As you can see in the roof installation picture above, the narrow roll of membrane is installed around the roof perimeter and wider rolls are in place, and are ready to be installed. However, before you get to this point, there is a lot of prep work that has to be done first, and the actual membrane installation is the easy part.
Normally, we use a 1/4″ tapered insulation system which raises roof level 1″ for every 4×4′ insulation piece.
Drip edge detail
As we mentioned the perimeter half sheet is installed along roof edges, and fastened on the inside with screws and plates – what is holding the half sheet along its outer edge? Well, this is the question that homeowners often ask me. The way IB PVC roof system is designed, allows us to attach the outer edge either directly to the drip edge or run in over the roof edge by a couple of inches, nail it to the fascia board and install a drip edge metal over the membrane.
Both ways are acceptable, but most of the time we use the second method – especially in high winds area. Once the roofing material is installed and flipped down, over the edge of the roof, we install 10 foot sections of 22 ga PVC coated galvanized or stainless steel drip edge, and fasten it to the deck with the roofing screws, either 12″ or 6″ o.c. Then we weld a 5″ wide cover strip of the membrane to the roof and to the drip edge, to seal the screw holes and bake the whole detail water-tight.
Check out our video on how drip-edge metal is installed:
Once the 10-foot sections of drip-edge are installed, the joins are sealed using an aluminum tape and a PVC patch to mack the joint water-tight and protect the patch from metal expansion and contraction. After the joints are complete, the cover tape is welded to drip edge starter and the roof itself, and its now time to do the rest of the roof.
As a side note, there are many options for drip edge detail. Although the most used drip edge is the 2 or 3″ wide face, white starter, you can also choose it to be as much as 8 or more inches wide, as well as in gravel stop style (if you need to divert the water flow or prevent it from going over the edge of the roof.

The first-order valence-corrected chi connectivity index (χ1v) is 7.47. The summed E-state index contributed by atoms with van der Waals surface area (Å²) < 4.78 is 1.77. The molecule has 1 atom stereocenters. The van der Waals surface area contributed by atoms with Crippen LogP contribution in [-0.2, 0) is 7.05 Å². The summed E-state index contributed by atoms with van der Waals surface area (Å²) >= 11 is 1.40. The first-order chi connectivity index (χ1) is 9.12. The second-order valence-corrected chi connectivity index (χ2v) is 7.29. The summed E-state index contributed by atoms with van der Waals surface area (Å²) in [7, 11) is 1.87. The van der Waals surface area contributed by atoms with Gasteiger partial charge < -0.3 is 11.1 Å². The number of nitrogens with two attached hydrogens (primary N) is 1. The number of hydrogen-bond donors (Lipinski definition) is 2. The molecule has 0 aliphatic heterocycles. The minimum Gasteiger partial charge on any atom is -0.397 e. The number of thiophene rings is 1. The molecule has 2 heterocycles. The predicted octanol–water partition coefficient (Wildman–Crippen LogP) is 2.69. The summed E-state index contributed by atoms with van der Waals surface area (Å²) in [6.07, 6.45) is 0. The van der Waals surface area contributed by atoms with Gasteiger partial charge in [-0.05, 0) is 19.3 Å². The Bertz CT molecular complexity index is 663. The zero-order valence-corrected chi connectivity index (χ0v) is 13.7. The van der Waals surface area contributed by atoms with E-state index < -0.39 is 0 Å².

Gravel stop drip edge has a 1″ bump-out, which stops water from spilling over, and makes it run down the roof – toward a drain or a gutter. Drip edge comes in two colors – white and dark bronze, and also can be painted any other color with acrylic paint. IB roofs also offers 16 oz. copper drip edge, with PVC material adhered to the flange, and can produce any style drip edge, with different angles, kick-in or kick-out face and in various widths.
Flat roof installation – field sheets, roof penetrations and roof to wall termination:
After all edge detail is complete, we install the field rolls of membrane and all penetration flashings, such as pipes, drains, HVAC / Skylight curbs, roof hatches, chimneys, etc.
IB Roof Systems produces a wide variety of flashing accessories, which allow installers to quickly and easily flash almost any roof penetration. Since all roof components are made of PVC, they are all welded together, and the use of any adhesives or glues is completely eliminated, as well as most installation errors by roof mechanics.
All curb and up-the wall flashing is installed using a two-step process. First, the roof is terminated that the wall, and then a separate piece of membrane is installed up the wall and welded to the roof.
After the flashing is installed and welded to the roof, the inside or outside corner flashing is welded to make a permanent watertight joint.
All IB flashing accessories are made of 60-mil non-reinforced flashing membrane and can stretch to perfectly adhere to any shape of a penetration on the roof. Pipe flashings and drains have a reinforced flange to be welded to the roof.
Bellow is a video demonstrating the curb flashing installation around a skylight: